Tuesday, August 21, 2007

Alan Moore: A Warning From History.

Tonight, for my own reasons, I was re-reading this rather famous document by Alan Moore. And as I read it, I sensed that Moore wrote it while looking through a crystal ball at the comic industry of today, an industry addicted to crossovers and their own insanely rigid notions of continuity. Here's hoping Grant Morrison is bearing these words in mind as he plots FINAL CRISIS, and can resolve the problems Moore foresaw:

"so on one hand we have an audience thirsty for the stability that an ordered continuity gives them, and on the other hand we have good creative reasons for throwing continuity to the winds altogether. Is there any way that these two apparently conflicting notions can both be accomplished at once? Yes, I believe there is. I think it is possible to create a limited run series that would embrace both these attitudes comfortably and fulfill all the other requirements that we've gone over concerning crossovers of this type before. I think we could come up with a story that... casts new light upon all the DC characters, and yet does no violence to however their creators and current creative teams are handling them in their own titles. Something that pulls together the threads of the DC Universe in an interesting and revealing way, while at the same time remaining simple enough in construction so that the chances for any screw-ups in the crossover continuity are diminished or avoided altogether."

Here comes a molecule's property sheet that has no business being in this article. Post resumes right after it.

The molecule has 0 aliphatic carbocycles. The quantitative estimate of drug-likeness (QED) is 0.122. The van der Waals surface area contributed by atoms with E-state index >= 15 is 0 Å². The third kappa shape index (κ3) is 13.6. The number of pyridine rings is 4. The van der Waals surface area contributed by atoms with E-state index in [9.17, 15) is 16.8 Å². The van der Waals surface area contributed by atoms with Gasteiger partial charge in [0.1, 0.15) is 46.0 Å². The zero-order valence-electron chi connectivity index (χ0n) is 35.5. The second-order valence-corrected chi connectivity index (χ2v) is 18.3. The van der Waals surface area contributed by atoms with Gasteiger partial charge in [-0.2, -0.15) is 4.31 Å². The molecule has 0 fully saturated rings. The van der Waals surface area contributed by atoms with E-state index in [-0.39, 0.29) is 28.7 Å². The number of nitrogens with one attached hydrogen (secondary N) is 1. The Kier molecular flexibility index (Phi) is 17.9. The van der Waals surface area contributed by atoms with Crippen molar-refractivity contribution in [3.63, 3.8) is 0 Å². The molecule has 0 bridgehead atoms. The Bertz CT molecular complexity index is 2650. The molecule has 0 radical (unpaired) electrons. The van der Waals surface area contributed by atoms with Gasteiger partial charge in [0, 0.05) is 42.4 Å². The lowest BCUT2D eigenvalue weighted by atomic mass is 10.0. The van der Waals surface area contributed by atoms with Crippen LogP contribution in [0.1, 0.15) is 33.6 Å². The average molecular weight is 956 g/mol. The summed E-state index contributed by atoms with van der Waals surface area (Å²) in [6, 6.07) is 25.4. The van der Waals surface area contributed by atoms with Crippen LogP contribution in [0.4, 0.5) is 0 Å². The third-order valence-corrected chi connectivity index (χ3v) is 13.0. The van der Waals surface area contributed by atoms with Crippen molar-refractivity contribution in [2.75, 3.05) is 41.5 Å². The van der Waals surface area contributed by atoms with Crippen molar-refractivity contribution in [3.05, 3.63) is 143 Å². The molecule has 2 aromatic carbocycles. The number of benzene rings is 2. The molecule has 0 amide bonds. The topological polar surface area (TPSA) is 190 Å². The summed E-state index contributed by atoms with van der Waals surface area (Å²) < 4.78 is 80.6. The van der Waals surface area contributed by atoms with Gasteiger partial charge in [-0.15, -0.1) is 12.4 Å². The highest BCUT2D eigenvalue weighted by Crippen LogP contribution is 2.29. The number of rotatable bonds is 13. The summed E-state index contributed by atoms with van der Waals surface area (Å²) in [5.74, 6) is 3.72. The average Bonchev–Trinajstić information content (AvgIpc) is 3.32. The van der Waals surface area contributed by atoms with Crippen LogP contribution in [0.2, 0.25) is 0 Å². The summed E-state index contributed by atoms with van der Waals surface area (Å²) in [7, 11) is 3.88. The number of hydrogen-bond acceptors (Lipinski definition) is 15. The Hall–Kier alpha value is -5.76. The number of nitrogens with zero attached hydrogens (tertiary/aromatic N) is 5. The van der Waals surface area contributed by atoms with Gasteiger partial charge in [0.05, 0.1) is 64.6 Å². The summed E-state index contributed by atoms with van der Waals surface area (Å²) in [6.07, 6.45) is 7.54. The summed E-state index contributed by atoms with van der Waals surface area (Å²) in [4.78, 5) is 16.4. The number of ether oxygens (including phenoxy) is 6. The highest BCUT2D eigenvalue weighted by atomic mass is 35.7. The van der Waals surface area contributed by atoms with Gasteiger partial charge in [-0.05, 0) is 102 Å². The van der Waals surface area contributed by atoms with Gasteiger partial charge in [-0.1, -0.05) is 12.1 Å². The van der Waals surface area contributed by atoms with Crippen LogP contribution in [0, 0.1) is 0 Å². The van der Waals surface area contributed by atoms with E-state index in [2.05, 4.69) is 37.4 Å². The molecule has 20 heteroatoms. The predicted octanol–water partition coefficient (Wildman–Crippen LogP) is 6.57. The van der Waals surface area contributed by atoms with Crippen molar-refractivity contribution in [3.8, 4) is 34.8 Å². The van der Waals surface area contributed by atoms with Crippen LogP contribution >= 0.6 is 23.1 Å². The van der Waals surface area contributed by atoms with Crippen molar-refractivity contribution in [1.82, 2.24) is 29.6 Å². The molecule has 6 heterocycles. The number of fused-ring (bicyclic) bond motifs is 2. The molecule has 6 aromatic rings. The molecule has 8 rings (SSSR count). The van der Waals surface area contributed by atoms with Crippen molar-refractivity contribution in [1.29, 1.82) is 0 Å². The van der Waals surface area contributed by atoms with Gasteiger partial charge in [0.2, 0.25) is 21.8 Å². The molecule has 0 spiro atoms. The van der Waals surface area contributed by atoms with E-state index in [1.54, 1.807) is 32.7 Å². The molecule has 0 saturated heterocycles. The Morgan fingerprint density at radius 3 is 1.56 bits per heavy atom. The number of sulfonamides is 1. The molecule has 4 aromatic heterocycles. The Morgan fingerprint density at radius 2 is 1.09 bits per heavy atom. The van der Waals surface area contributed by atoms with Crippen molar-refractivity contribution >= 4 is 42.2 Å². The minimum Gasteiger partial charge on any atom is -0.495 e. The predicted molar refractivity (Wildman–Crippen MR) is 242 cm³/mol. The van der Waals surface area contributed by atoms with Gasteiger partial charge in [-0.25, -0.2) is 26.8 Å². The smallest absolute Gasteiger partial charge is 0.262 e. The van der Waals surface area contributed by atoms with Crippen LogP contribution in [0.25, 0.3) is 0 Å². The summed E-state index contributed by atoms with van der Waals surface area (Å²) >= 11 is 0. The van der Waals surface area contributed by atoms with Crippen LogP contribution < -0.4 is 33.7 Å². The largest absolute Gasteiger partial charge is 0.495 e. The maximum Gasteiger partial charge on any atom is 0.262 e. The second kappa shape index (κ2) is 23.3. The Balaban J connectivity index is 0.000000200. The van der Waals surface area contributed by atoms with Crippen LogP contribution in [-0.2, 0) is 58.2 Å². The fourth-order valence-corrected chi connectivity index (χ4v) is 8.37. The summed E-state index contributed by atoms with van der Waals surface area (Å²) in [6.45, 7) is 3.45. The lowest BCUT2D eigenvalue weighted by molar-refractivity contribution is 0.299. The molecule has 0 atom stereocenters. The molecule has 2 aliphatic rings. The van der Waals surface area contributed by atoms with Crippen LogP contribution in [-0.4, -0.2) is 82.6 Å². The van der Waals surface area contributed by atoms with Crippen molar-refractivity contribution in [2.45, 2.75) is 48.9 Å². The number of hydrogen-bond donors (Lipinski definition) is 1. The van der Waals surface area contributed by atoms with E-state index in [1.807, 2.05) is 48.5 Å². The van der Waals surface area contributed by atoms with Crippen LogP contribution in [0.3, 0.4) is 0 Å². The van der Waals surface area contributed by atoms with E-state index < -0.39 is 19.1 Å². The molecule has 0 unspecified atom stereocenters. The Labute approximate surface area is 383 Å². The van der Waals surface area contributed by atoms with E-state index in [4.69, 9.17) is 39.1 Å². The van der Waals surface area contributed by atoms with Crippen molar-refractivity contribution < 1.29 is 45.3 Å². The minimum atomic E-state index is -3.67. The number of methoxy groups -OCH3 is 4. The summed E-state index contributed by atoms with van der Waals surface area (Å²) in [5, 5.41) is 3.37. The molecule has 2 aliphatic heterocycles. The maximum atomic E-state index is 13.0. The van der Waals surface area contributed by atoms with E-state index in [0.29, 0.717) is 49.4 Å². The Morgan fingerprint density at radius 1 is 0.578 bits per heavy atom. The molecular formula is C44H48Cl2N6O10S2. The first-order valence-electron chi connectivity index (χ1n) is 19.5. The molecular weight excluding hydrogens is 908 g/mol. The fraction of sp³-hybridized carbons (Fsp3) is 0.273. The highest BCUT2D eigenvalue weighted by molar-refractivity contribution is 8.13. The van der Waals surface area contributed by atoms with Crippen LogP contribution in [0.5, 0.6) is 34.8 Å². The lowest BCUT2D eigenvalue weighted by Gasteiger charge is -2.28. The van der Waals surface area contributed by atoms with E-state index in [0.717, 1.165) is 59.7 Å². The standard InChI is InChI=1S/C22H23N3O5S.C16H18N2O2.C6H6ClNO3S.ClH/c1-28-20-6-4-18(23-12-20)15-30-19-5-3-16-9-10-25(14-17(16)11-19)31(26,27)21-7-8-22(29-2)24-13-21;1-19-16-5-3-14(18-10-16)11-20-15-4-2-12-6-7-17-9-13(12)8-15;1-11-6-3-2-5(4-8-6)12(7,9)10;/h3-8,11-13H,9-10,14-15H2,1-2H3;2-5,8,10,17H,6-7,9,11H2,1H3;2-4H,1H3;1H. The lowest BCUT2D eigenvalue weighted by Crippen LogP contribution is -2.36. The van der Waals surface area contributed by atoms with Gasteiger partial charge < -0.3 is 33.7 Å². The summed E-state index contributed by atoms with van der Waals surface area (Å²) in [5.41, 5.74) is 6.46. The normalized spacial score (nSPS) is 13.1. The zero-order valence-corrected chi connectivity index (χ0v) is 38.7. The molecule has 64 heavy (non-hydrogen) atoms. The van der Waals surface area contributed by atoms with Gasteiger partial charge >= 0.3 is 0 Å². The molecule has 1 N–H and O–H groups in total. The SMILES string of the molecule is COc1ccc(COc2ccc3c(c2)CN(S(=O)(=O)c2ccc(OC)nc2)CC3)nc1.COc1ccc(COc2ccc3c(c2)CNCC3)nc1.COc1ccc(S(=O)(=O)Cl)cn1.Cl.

But there are also words of warning here that should reach through time to Dan DiDio, the man who directed DC into its current phase of crossover addiction:

"Of course, this approach isn't without its problems. If you don't do it right, if your assembled multitude of characters look merely banal..., then your entire continuity is cheapened in the long term along with its credibility, whatever the short term benefits in terms of sales might be. When this happens, your only recourse is to greater acts of debasement in order to attract reader attention, more deaths to appease the arena crowd element in the fan marketplace, eventually degenerating into a geek show."